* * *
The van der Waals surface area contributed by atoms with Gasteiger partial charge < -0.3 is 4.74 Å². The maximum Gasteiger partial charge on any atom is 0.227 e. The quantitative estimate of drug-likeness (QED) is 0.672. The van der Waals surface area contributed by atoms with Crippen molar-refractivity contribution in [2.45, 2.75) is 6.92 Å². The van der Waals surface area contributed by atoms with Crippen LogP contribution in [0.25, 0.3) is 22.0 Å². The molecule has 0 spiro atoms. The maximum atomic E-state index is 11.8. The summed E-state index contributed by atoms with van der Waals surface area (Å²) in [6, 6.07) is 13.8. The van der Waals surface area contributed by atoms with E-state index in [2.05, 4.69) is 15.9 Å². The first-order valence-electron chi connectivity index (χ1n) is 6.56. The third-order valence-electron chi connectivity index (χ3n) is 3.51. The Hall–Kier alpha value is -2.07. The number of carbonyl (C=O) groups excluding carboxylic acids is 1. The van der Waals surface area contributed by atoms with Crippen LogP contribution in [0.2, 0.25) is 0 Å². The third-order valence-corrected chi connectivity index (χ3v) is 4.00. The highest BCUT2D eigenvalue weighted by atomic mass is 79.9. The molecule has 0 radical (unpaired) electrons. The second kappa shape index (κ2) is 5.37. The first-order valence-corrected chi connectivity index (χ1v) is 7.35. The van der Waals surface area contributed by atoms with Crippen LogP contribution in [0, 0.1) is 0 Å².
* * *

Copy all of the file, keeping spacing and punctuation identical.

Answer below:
The van der Waals surface area contributed by atoms with Gasteiger partial charge < -0.3 is 4.74 Å². The maximum Gasteiger partial charge on any atom is 0.227 e. The quantitative estimate of drug-likeness (QED) is 0.672. The van der Waals surface area contributed by atoms with Crippen molar-refractivity contribution in [2.45, 2.75) is 6.92 Å². The van der Waals surface area contributed by atoms with Crippen LogP contribution in [0.25, 0.3) is 22.0 Å². The molecule has 0 spiro atoms. The maximum atomic E-state index is 11.8. The summed E-state index contributed by atoms with van der Waals surface area (Å²) in [6, 6.07) is 13.8. The van der Waals surface area contributed by atoms with E-state index in [2.05, 4.69) is 15.9 Å². The first-order valence-electron chi connectivity index (χ1n) is 6.56. The third-order valence-electron chi connectivity index (χ3n) is 3.51. The Hall–Kier alpha value is -2.07. The number of carbonyl (C=O) groups excluding carboxylic acids is 1. The van der Waals surface area contributed by atoms with Crippen LogP contribution in [0.2, 0.25) is 0 Å². The third-order valence-corrected chi connectivity index (χ3v) is 4.00. The highest BCUT2D eigenvalue weighted by atomic mass is 79.9. The molecule has 0 radical (unpaired) electrons. The second kappa shape index (κ2) is 5.37. The first-order valence-corrected chi connectivity index (χ1v) is 7.35. The van der Waals surface area contributed by atoms with Crippen LogP contribution in [0, 0.1) is 0 Å².